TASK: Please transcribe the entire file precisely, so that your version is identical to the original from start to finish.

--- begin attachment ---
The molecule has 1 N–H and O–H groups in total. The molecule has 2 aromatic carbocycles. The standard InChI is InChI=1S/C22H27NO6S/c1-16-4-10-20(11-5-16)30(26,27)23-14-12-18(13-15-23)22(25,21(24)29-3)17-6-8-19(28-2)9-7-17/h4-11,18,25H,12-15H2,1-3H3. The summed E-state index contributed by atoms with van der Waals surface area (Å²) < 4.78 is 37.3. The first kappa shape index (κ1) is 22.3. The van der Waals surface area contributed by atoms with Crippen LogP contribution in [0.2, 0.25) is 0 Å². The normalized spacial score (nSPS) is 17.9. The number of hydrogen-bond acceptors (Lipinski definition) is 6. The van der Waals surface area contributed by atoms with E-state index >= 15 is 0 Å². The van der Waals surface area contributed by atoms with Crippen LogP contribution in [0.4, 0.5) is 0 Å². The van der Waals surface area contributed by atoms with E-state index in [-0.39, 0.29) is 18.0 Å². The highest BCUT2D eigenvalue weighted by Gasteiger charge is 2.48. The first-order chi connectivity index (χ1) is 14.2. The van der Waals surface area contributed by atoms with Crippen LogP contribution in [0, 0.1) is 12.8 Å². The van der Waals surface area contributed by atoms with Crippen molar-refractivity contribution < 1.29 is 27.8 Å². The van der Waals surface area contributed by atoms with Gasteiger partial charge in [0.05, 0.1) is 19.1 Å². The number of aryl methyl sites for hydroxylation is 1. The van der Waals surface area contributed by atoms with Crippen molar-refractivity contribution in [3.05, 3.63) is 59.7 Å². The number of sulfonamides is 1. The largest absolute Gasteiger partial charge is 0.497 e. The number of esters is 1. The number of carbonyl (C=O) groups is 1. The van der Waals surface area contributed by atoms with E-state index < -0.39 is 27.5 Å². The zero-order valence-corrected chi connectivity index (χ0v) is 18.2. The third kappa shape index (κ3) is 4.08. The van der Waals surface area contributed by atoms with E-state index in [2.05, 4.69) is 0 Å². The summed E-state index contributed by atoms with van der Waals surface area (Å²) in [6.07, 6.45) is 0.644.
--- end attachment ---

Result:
The molecule has 1 N–H and O–H groups in total. The molecule has 2 aromatic carbocycles. The standard InChI is InChI=1S/C22H27NO6S/c1-16-4-10-20(11-5-16)30(26,27)23-14-12-18(13-15-23)22(25,21(24)29-3)17-6-8-19(28-2)9-7-17/h4-11,18,25H,12-15H2,1-3H3. The summed E-state index contributed by atoms with van der Waals surface area (Å²) < 4.78 is 37.3. The first kappa shape index (κ1) is 22.3. The van der Waals surface area contributed by atoms with Crippen LogP contribution in [0.2, 0.25) is 0 Å². The normalized spacial score (nSPS) is 17.9. The number of hydrogen-bond acceptors (Lipinski definition) is 6. The van der Waals surface area contributed by atoms with E-state index >= 15 is 0 Å². The van der Waals surface area contributed by atoms with Crippen LogP contribution in [0.4, 0.5) is 0 Å². The van der Waals surface area contributed by atoms with E-state index in [-0.39, 0.29) is 18.0 Å². The highest BCUT2D eigenvalue weighted by Gasteiger charge is 2.48. The first-order chi connectivity index (χ1) is 14.2. The van der Waals surface area contributed by atoms with Crippen LogP contribution in [0, 0.1) is 12.8 Å². The van der Waals surface area contributed by atoms with Crippen molar-refractivity contribution < 1.29 is 27.8 Å². The van der Waals surface area contributed by atoms with Gasteiger partial charge in [0.05, 0.1) is 19.1 Å². The number of aryl methyl sites for hydroxylation is 1. The van der Waals surface area contributed by atoms with Crippen molar-refractivity contribution in [3.05, 3.63) is 59.7 Å². The number of sulfonamides is 1. The largest absolute Gasteiger partial charge is 0.497 e. The number of esters is 1. The number of carbonyl (C=O) groups is 1. The van der Waals surface area contributed by atoms with E-state index < -0.39 is 27.5 Å². The zero-order valence-corrected chi connectivity index (χ0v) is 18.2. The third kappa shape index (κ3) is 4.08. The van der Waals surface area contributed by atoms with E-state index in [2.05, 4.69) is 0 Å². The summed E-state index contributed by atoms with van der Waals surface area (Å²) in [6.07, 6.45) is 0.644.